To taste, it was heated and spicy, as befitted a stronger product, and it was reasonably smooth, not raw and clawing, so no issues there. Hay-blonde, quite light, somewhat thin and clear and clean on the tongue. I was kind of suckered in by some lazy background notes of freshly-sawn white wood of some kind, bananas, softer pineapple and an even fainter grassy-green floral note that developed over time, but then the uncompromising rubber returned. Merde, but this was unpleasant. Iodine, seaweed, some peat (I kid you not) mixed it up in the schoolyard with an overweight bully of peeling rubber, turpentine and styrofoam. It’s like I was trying to sample a neoprene suit left behind on the set of “Debbie Does Dallas.” I can concede without hesitation that the texture was pretty good, it felt physically pleasant in the mouth, and the finish was medium long and heated (and may have been the best thing about it, perhaps because we could now see an end to the experience). But I simply don’t appreciate a rum that is redolent of the freshly torn plastic coming off new, over-polished wooden furniture.

D3S_6846

So, with all due apologies to BBR (who have made other rums I really enjoyed), this is not a rum I cared for. I asked a dedicated maltster whether, given the profile I described, he would buy it (for $75, which is what I paid), and he said probably, so it may work better for Islay-lovers than it did for me. The thing is, underneath the taste is the texture, and in that texture and mouthfeel you can sense the rum this could have been had it been toned down a bit, perhaps been a bit sweeter (and this is why I scored it as I have). I always thought the Renegades were inconsistent and made by — and perhaps for — whisky lovers, and here we have another in that vein, something of a harnessed lunatic, loud and uncouth and unrefined as a fading rock star’s leopard-skin trousers.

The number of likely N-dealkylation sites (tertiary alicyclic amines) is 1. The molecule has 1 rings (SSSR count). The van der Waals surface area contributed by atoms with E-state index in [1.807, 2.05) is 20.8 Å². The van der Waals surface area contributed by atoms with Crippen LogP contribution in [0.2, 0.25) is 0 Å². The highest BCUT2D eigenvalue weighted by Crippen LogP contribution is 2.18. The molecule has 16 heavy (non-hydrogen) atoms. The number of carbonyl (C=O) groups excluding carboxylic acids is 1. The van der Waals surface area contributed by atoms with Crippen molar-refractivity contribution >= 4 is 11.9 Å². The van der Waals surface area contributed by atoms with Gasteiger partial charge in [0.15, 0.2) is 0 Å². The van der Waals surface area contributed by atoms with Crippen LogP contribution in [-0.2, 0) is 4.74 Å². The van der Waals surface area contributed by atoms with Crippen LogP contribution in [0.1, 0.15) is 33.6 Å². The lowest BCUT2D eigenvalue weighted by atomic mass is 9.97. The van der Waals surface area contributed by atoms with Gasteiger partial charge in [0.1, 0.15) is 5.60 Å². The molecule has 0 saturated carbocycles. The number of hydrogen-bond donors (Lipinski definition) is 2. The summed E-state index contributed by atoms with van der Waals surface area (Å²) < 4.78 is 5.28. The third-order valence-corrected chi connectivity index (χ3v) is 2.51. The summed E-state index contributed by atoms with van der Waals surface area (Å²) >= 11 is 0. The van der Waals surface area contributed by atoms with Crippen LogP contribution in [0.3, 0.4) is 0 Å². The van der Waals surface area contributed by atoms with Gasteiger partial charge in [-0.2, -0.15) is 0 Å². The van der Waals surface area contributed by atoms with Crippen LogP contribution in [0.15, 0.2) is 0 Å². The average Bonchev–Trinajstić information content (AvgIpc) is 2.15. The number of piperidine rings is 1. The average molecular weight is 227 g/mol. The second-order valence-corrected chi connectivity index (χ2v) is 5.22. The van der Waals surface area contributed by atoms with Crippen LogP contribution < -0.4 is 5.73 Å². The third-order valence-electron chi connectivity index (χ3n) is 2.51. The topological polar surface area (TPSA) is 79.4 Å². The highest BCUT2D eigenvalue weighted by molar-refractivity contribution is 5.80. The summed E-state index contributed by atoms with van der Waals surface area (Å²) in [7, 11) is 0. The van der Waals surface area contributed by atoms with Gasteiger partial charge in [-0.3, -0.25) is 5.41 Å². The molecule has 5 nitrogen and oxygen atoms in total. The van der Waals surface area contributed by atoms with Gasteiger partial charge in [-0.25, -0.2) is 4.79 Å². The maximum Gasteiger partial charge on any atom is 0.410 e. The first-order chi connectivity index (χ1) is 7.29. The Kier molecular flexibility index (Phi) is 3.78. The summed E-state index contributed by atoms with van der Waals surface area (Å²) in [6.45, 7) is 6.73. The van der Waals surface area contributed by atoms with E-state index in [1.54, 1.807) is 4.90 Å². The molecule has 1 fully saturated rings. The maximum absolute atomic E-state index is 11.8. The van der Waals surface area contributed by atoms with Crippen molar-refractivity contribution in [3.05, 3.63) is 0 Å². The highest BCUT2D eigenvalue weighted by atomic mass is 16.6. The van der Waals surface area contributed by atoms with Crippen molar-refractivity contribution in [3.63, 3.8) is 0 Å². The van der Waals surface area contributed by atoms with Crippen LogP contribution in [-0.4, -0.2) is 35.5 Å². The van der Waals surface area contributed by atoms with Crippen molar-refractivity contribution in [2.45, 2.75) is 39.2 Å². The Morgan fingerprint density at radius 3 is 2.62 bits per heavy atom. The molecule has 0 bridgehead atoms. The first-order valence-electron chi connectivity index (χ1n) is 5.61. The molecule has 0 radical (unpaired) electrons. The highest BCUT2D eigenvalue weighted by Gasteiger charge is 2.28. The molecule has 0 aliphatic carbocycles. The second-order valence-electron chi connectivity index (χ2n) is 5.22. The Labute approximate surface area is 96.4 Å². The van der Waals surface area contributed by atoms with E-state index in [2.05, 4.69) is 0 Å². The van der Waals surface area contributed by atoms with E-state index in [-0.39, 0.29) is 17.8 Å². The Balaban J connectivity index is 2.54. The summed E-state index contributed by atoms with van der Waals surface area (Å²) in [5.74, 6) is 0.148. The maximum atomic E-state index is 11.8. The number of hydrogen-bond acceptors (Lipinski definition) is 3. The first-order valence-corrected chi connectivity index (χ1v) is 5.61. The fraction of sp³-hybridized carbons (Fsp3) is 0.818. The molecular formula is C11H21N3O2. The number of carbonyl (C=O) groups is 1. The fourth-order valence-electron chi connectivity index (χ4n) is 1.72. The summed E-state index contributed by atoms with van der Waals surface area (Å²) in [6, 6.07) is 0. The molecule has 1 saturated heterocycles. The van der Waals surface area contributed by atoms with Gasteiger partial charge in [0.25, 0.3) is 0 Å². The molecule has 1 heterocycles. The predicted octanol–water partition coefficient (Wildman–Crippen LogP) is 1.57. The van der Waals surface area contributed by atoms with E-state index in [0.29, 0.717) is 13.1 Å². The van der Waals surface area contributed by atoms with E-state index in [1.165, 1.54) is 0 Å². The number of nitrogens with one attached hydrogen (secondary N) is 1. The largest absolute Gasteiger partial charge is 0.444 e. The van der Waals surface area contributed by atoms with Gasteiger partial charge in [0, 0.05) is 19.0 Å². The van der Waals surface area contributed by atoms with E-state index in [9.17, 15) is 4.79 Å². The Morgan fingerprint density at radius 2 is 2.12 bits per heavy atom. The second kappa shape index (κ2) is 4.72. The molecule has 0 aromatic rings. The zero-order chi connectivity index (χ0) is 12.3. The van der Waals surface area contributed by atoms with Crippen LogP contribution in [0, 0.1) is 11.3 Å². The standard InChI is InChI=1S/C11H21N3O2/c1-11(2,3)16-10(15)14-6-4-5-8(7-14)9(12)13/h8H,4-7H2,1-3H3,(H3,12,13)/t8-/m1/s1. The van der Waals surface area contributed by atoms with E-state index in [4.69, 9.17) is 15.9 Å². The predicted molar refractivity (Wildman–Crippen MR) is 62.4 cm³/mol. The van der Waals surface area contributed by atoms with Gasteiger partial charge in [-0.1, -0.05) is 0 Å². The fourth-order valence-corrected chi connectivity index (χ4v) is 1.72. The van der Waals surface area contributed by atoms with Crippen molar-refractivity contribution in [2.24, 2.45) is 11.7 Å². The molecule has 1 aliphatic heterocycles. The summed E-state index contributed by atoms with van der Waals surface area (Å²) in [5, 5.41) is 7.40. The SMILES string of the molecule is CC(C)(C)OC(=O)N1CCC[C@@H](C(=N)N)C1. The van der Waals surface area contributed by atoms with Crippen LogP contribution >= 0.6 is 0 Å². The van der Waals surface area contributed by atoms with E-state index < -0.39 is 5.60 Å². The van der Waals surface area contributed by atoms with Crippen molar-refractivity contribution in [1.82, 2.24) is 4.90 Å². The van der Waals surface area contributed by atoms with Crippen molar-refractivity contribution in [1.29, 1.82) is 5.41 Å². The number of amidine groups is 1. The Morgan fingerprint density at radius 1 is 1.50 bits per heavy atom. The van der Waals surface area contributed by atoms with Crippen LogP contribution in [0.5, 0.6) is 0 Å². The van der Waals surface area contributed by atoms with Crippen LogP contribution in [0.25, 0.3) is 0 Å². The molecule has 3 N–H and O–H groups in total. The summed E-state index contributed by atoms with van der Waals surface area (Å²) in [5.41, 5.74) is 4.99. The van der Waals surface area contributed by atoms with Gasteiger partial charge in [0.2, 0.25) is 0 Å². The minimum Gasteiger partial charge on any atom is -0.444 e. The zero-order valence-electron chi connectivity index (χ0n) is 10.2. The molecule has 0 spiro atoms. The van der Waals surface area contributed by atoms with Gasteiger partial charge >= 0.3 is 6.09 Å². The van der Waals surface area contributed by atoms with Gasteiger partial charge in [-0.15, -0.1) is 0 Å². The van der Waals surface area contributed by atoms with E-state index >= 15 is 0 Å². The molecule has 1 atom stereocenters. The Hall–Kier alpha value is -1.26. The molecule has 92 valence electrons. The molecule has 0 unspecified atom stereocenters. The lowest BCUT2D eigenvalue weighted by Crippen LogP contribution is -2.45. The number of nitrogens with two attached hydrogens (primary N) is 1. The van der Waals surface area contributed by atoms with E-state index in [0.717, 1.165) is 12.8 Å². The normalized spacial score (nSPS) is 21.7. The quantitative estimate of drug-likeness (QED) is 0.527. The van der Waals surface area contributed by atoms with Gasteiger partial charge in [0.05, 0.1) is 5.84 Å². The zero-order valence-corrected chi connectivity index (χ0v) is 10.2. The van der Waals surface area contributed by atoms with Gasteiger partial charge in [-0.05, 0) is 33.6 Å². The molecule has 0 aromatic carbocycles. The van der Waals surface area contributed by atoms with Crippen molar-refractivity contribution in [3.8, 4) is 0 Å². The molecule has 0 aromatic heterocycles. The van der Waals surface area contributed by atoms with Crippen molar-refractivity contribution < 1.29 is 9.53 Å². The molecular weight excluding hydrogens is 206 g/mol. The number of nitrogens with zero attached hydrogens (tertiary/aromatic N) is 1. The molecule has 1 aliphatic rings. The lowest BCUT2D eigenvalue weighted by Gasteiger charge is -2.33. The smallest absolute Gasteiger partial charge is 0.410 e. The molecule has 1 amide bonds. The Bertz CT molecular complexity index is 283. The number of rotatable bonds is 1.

It probably won’t sell much, but you know, I do have a kind of sneaking admiration for the concept, much as I shudder at the taste. It takes a certain kind of guts to make a rum that tastes so crazily off base as to appeal to not just the 1%, but the 1% of that 1% who would welcome the adventure, appreciate the uniqueness and throw caution to the winds when drinking it. Because, for sure, there are very few rums in my whole experience which are anything like this Fijian popskull.

Just be warned – It’s an absolute animal of a drink to have if you’re not prepared.

 

Other Notes

As is usual with craft bottlings such as this one, I could not find much information on the source. However, since there really is only one distillery on Fiji (the South Pacific Distillery, which makes the seemingly well-regarded Bounty brand), it seems reasonable to suppose that the raw stock comes from there. In what barrels it was aged and in which country, is something I’m currently still researching.

Given the light and clean profile, I will hazard that the distillate comes from sugar cane juice (like an agricole) and not from molasses, and is probably a column still product. Still, these are merely my conjectures, so if a reader has more info, please post a remark.

I notice that there are nine and ten year old Fijian rums made by BBR as well.